New Delhi: Amid ongoing row over the construction of Ram Temple, former Uttar Pradesh former chief minister Akhilesh Yadav on Friday said that the Bharatiya Janata Party (BJP) does not believe in either Supreme Court or constitution. In the recent past, Ram Temple issue has been raked up by many political parties who have been demanding from ruling saffron party to bring an ordinance in the issue.

Talking to reporters, Yadav said, “BJP can go to any extent. The kind of environment there is in UP, especially in Ayodhya, the Supreme Court should take notice of it and bring an army if necessary.”

Earlier in the day, Shiv Sena’s Rajya Sabha lawmaker Sanjay Raut created a flutter here by saying when Babri Masjid could be demolished in 17 minutes, why it was taking so long for a law to build a temple there. “We demolished the Babri Masjid in 17 minutes but for paperwork why it is taking so much time…for drafting a law or ordinance,” he told reporters in comments seen as provoking BJP with which its oldest saffron ally is not on good terms in the last few months. (ALSO READ: Ram Temple Construction is my Dream, Says Uma Bharti; Promises Full Support)

The Shiv Sena leader, camping in the temple town for the last couple of days along with other party leaders and hundreds of Sena supporters who arrived Ayodhya in two special trains, said, “From Rashtrapati Bhavan to Uttar Pradesh, there is BJP government. In Rajya Sabha, there are a lot of members who support Ram temple.”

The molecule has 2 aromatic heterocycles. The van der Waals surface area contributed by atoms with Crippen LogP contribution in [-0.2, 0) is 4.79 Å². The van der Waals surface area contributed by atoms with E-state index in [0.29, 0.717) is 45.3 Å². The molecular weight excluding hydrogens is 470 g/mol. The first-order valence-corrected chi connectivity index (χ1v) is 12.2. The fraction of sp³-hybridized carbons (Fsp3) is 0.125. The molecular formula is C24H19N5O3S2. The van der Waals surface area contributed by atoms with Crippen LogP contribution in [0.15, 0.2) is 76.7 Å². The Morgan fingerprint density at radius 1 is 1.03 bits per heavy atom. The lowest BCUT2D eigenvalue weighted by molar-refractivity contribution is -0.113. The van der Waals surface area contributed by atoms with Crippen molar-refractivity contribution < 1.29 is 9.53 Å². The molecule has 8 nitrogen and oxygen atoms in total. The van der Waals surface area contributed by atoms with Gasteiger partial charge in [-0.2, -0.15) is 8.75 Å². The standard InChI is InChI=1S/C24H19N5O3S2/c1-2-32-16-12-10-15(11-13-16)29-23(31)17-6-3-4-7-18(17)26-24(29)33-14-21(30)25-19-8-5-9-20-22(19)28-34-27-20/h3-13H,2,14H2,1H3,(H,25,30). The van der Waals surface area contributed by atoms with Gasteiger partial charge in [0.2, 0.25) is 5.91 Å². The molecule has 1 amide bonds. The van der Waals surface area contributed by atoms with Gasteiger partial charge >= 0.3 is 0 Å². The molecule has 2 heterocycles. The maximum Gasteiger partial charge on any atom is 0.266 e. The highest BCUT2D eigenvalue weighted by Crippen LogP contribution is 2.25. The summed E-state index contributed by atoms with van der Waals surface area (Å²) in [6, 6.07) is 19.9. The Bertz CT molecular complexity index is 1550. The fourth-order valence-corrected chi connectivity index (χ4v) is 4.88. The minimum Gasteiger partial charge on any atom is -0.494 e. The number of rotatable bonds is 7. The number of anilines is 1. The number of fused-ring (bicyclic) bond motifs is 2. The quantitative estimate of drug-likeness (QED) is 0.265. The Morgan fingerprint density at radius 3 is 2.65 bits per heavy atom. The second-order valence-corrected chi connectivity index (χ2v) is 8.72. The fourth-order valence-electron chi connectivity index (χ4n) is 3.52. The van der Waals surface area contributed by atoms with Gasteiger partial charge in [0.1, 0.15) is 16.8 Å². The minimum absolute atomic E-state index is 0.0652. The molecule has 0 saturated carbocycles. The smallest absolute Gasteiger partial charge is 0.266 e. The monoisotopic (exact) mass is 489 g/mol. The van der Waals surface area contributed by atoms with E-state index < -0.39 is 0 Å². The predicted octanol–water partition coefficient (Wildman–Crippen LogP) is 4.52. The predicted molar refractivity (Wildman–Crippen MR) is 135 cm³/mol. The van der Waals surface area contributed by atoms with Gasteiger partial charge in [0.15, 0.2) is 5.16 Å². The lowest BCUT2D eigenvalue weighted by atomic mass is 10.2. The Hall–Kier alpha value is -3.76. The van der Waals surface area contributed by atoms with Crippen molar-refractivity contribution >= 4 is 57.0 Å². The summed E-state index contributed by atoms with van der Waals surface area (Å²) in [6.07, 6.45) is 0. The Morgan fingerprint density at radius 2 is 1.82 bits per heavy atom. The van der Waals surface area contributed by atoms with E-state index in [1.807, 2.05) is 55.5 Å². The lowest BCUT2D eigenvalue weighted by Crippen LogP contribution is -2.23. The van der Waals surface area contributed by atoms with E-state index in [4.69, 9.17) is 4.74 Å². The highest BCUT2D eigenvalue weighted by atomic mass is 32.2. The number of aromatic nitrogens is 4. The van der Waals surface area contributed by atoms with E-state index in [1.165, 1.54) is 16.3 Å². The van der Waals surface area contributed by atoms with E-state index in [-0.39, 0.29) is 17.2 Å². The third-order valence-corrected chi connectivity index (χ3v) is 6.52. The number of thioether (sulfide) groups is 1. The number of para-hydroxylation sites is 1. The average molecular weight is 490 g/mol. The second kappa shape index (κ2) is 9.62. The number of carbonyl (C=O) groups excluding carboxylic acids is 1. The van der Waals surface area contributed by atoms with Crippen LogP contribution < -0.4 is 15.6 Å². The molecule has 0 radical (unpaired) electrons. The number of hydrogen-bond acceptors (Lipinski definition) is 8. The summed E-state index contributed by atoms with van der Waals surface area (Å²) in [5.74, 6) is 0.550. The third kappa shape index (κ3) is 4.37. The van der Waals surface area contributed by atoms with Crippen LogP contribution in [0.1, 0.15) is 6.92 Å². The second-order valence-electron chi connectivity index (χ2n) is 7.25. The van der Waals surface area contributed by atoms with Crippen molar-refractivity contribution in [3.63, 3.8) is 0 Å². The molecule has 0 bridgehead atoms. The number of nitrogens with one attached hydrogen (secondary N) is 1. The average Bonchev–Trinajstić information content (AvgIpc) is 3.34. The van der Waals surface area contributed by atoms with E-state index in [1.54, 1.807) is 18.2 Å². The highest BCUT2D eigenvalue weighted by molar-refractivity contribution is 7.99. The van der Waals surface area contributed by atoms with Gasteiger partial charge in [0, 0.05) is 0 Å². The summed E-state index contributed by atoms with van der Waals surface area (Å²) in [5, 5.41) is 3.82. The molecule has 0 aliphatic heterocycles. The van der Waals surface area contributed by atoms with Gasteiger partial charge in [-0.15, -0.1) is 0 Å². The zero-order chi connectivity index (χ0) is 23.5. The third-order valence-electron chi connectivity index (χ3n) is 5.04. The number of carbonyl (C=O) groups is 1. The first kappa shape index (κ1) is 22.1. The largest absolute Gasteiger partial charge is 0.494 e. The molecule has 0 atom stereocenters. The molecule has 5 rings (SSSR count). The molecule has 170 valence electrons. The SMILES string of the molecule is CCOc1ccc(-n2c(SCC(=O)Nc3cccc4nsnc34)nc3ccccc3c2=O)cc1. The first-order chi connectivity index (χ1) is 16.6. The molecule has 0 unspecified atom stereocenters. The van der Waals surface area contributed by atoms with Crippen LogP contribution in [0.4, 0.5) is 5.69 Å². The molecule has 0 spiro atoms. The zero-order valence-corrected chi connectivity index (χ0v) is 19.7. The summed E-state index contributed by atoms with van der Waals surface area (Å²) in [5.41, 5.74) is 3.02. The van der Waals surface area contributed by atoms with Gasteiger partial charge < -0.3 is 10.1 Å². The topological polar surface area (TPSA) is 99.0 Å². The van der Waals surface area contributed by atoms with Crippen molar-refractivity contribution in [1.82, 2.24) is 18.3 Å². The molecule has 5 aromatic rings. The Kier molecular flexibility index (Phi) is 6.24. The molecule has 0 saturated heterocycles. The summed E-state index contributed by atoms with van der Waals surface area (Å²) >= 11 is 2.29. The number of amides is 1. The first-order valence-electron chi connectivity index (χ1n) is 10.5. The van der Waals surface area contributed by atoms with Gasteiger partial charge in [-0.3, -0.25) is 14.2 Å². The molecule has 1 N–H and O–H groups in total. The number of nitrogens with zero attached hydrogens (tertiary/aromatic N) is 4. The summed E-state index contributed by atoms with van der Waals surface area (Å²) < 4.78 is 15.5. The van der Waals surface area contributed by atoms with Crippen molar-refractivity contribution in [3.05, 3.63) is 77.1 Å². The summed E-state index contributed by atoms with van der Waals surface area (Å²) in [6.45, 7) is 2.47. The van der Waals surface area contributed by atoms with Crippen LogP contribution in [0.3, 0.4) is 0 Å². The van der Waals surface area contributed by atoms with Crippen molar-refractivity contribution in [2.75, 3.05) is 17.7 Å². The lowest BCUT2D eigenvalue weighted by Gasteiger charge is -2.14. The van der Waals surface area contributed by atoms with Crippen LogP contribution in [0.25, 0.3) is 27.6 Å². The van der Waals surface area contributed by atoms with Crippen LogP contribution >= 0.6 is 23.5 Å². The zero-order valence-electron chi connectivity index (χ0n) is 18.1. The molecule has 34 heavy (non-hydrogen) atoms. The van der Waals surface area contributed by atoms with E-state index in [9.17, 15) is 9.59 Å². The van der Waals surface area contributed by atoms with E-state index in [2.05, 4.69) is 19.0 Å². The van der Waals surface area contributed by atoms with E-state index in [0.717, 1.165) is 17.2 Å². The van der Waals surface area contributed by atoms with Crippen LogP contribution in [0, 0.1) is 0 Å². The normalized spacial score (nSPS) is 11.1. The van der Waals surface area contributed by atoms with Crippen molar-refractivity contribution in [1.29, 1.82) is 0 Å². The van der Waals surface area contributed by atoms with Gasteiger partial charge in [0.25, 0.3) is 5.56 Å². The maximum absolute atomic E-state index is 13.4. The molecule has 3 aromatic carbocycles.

Raut demanded that the government enact a law for “quick construction of a grand Ram temple” in Ayodhya.

Raut’s controversial remark came just a day ahead of Shiv Sena President Uddhav Thackeray’s scheduled visit to Ayodhya.  Thackeray’s will visit Ayodhya on Saturday-Sunday and take a ‘darshan’ of ‘Ram Lalla‘.

Several trains, buses, tractor trolleys, taxis have been booked by the organizers to ferry people from across the state to be part of the congregation, which the VHP has announced would be “the last before the war bugle is sounded.” Police sources said there would be over two lakh people converging on Ayodhya on what is now being called the ‘Super Sunday’.

The Ayodhya case is before the Supreme Court and is scheduled for hearing in January next year. The Babri Masjid, built by Mughal emperor Babur in Ayodhya in 1528, was, on December 6, 1992, razed to the ground allegedly by Hindu activists, claiming that the mosque was constructed after demolishing a Ram temple that originally stood there.

Earlier, a three-judge bench, by a 2:1 majority, refused to refer to a five-judge constitution bench the issue of reconsideration of the observations in its 1994 judgment that a mosque was not integral to Islam. The matter had arisen during the hearing of the Ayodhya land dispute.

An apex court bench headed by then Chief Justice Dipak Misra said the civil suit has to be decided on the basis of evidence, adding that the previous verdict has no relevance to this issue.